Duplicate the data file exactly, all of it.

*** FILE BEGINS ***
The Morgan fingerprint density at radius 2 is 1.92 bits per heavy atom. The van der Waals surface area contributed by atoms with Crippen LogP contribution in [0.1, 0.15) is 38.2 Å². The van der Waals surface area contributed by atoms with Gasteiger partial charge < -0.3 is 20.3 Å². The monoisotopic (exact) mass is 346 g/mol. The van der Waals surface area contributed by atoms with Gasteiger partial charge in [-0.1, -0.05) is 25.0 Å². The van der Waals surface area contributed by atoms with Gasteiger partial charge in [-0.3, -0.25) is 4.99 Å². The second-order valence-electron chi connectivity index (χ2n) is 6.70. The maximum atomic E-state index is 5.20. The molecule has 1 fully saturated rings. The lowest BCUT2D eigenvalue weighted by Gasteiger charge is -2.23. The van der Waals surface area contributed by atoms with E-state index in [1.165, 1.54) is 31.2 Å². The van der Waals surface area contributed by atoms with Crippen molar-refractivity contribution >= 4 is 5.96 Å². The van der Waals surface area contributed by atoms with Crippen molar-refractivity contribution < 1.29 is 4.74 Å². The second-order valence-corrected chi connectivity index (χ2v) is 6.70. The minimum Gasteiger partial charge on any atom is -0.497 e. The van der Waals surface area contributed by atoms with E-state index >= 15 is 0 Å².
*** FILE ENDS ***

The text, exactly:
The Morgan fingerprint density at radius 2 is 1.92 bits per heavy atom. The van der Waals surface area contributed by atoms with Crippen LogP contribution in [0.1, 0.15) is 38.2 Å². The van der Waals surface area contributed by atoms with Gasteiger partial charge < -0.3 is 20.3 Å². The monoisotopic (exact) mass is 346 g/mol. The van der Waals surface area contributed by atoms with Gasteiger partial charge in [-0.1, -0.05) is 25.0 Å². The van der Waals surface area contributed by atoms with Gasteiger partial charge in [-0.3, -0.25) is 4.99 Å². The second-order valence-electron chi connectivity index (χ2n) is 6.70. The maximum atomic E-state index is 5.20. The molecule has 1 fully saturated rings. The lowest BCUT2D eigenvalue weighted by Gasteiger charge is -2.23. The van der Waals surface area contributed by atoms with E-state index in [1.165, 1.54) is 31.2 Å². The van der Waals surface area contributed by atoms with Crippen molar-refractivity contribution >= 4 is 5.96 Å². The van der Waals surface area contributed by atoms with Crippen molar-refractivity contribution < 1.29 is 4.74 Å². The second-order valence-corrected chi connectivity index (χ2v) is 6.70. The minimum Gasteiger partial charge on any atom is -0.497 e. The van der Waals surface area contributed by atoms with E-state index >= 15 is 0 Å².